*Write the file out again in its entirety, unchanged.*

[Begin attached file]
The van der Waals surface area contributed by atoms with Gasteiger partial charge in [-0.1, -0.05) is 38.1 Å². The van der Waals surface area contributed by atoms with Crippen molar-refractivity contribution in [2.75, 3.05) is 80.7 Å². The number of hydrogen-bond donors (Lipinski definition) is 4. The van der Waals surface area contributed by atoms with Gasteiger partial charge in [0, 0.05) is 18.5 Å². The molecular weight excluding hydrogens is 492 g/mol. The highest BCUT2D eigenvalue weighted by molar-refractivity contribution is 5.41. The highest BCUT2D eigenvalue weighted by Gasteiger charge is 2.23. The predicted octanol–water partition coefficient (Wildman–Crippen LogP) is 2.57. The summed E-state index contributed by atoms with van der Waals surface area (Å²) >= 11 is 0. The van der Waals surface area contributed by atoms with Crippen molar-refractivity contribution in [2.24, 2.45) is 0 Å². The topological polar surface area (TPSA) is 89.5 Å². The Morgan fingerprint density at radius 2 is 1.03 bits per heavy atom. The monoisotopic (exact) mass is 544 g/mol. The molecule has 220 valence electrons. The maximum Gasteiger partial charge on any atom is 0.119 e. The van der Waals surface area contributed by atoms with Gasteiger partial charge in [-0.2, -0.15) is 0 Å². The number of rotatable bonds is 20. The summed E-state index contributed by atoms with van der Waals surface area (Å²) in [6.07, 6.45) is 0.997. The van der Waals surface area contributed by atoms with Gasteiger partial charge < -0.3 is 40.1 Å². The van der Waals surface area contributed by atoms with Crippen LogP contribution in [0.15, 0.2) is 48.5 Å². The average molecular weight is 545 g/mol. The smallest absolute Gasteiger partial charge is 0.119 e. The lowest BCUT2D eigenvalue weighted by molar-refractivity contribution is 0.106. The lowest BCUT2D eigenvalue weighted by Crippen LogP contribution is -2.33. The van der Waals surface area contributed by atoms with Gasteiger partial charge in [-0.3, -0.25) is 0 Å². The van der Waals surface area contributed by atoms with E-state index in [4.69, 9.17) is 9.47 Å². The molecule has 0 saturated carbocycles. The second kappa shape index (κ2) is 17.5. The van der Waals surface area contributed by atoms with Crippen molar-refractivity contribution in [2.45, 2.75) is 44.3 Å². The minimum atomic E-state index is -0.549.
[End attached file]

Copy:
The van der Waals surface area contributed by atoms with Gasteiger partial charge in [-0.1, -0.05) is 38.1 Å². The van der Waals surface area contributed by atoms with Crippen molar-refractivity contribution in [2.75, 3.05) is 80.7 Å². The number of hydrogen-bond donors (Lipinski definition) is 4. The van der Waals surface area contributed by atoms with Gasteiger partial charge in [0, 0.05) is 18.5 Å². The molecular weight excluding hydrogens is 492 g/mol. The highest BCUT2D eigenvalue weighted by molar-refractivity contribution is 5.41. The highest BCUT2D eigenvalue weighted by Gasteiger charge is 2.23. The predicted octanol–water partition coefficient (Wildman–Crippen LogP) is 2.57. The summed E-state index contributed by atoms with van der Waals surface area (Å²) >= 11 is 0. The van der Waals surface area contributed by atoms with Crippen molar-refractivity contribution in [2.24, 2.45) is 0 Å². The topological polar surface area (TPSA) is 89.5 Å². The Morgan fingerprint density at radius 2 is 1.03 bits per heavy atom. The monoisotopic (exact) mass is 544 g/mol. The molecule has 220 valence electrons. The maximum Gasteiger partial charge on any atom is 0.119 e. The van der Waals surface area contributed by atoms with Gasteiger partial charge in [-0.2, -0.15) is 0 Å². The number of rotatable bonds is 20. The summed E-state index contributed by atoms with van der Waals surface area (Å²) in [6.07, 6.45) is 0.997. The van der Waals surface area contributed by atoms with Gasteiger partial charge < -0.3 is 40.1 Å². The van der Waals surface area contributed by atoms with Crippen LogP contribution in [0.15, 0.2) is 48.5 Å². The average molecular weight is 545 g/mol. The smallest absolute Gasteiger partial charge is 0.119 e. The lowest BCUT2D eigenvalue weighted by molar-refractivity contribution is 0.106. The lowest BCUT2D eigenvalue weighted by Crippen LogP contribution is -2.33. The van der Waals surface area contributed by atoms with Gasteiger partial charge in [-0.3, -0.25) is 0 Å². The van der Waals surface area contributed by atoms with E-state index in [4.69, 9.17) is 9.47 Å². The molecule has 0 saturated carbocycles. The second kappa shape index (κ2) is 17.5. The van der Waals surface area contributed by atoms with Crippen molar-refractivity contribution in [2.45, 2.75) is 44.3 Å². The minimum atomic E-state index is -0.549.